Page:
Local government has to be somewhere near the bottom of most people's lists when it comes to an ebusiness career. Dotcom startups and so-called 'bricks and mortar' businesses expanding onto the internet seem much sexier.
But does it have to be that way? Among county councils, for example, the skills shortage is so keenly felt that anyone with the right capabilities is in a very strong bargaining position - stronger, probably, than in the private sector.
Following the government's push for the state sector to provide services through the internet, there are plenty of jobs available - many offering more variety than their private sector equivalents.
"Finding staff is once again becoming a problem, due to the new technical skills needed for the government's ebusiness agenda," says Karen Swinden, a director of analyst Kable. "Councils are having to compete with the City. This happens every time there is a technology change and it will be an ongoing problem until there are enough people with these skills."
Councils do have some advantages. Their IT departments tend to be relatively small, which means you can expect to find more variety than in the average private company. "Local authorities have a fairly interesting workload," says Bob Griffith, national secretary of the Society of IT Management (Socitm), which represents local state-sector IT staff. "They are involved in so many things - education, social services, police, fire, highways maintenance, amenities. All of these need IT backup."
Griffiths, for example, was once involved in a system for measuring the circumference of skulls from an archeological dig, while employed by Northamptonshire County Council.
You need to pick your council carefully, however. They vary not only in size (from Birmingham City Council, which provides services to about one million people, to Orkney, population 20,000), but also in technical sophistication and specialisation.
One leading-edge authority is Brent, in north-west London, which last year won the Local Government Association's website of the year award. Brent set up its site www2.brent.gov.uk in 1995 and has integrated its email response service with its high street and call centre enquiry teams. The authority is expanding its automated online services. The site already allows residents to enquire about properties on the council's database. It also provides information on services and councillors, through a clickable borough map.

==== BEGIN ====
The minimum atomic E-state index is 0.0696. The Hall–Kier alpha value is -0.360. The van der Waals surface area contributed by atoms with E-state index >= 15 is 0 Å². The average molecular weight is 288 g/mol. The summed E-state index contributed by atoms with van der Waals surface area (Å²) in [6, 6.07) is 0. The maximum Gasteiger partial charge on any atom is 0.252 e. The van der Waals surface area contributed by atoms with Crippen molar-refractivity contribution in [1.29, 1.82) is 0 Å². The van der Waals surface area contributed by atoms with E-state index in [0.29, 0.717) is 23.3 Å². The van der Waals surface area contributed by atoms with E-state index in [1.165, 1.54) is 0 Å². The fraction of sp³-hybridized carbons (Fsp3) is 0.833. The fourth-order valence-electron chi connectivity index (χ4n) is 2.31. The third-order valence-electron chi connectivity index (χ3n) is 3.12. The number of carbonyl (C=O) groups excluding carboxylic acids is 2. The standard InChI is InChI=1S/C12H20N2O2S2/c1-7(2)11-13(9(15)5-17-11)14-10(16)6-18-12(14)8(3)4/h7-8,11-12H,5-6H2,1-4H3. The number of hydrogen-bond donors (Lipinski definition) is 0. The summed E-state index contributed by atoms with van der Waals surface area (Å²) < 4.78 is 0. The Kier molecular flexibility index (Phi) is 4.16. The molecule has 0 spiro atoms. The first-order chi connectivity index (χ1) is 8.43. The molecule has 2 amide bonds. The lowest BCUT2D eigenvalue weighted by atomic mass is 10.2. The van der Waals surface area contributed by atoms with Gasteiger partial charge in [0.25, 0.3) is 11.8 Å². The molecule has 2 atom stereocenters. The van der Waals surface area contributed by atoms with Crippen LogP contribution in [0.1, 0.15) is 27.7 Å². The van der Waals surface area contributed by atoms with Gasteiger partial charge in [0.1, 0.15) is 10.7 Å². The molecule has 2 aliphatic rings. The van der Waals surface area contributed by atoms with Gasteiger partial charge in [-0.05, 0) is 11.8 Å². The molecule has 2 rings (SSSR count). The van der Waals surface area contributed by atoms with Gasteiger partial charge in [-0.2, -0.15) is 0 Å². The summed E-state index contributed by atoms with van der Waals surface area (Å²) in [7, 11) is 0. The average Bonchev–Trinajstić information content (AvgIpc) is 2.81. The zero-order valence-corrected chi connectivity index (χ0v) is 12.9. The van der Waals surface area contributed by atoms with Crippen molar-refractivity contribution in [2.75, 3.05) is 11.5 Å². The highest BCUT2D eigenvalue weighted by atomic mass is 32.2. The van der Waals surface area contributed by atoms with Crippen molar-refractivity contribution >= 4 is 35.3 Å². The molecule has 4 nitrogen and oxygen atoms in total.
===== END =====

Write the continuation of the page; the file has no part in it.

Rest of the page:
Pay in the public sector is often lower than elsewhere. The upside is that there is less of the ruthlessness found in private concerns and training provision is good, says Stefan Samek, deputy director of corporate services for Brent. "We pay something below the market rate, but there's a commitment to public service," he says. "You're helping to provide social services and social housing to vulnerable people. The other thing is that local authorities are more benevolent employers."
There can also be fewer obstacles on the path to management, adds Samek. The use of outsourcing in state IT - for example, Brent used Riva Consulting for some of the work on its website - means that senior IT staff get more experience of handling general business relationships. "We're finding more IT people are moving outside IT," he says, opening up the possibility of management careers within the same authority. This is where the wide remit of local government IT departments can help - a staffer will have seen the whole range of the council's activities, which may kick-start an executive career.
So what sort of person would not fit into local government IT? "People who tend to be more impetuous, who are looking for quick solutions," says Griffith. "Our members are working in a publicly accountable area - you can't just spend £10,000 here or there. Also, this is a democratic culture, a fairly open environment. Things take a bit longer, but you have to be skilled at planning."
A Socitm survey found that 85 per cent of its members are running projects that meet deadlines and budgets, against half in the private sector. Still not interested?
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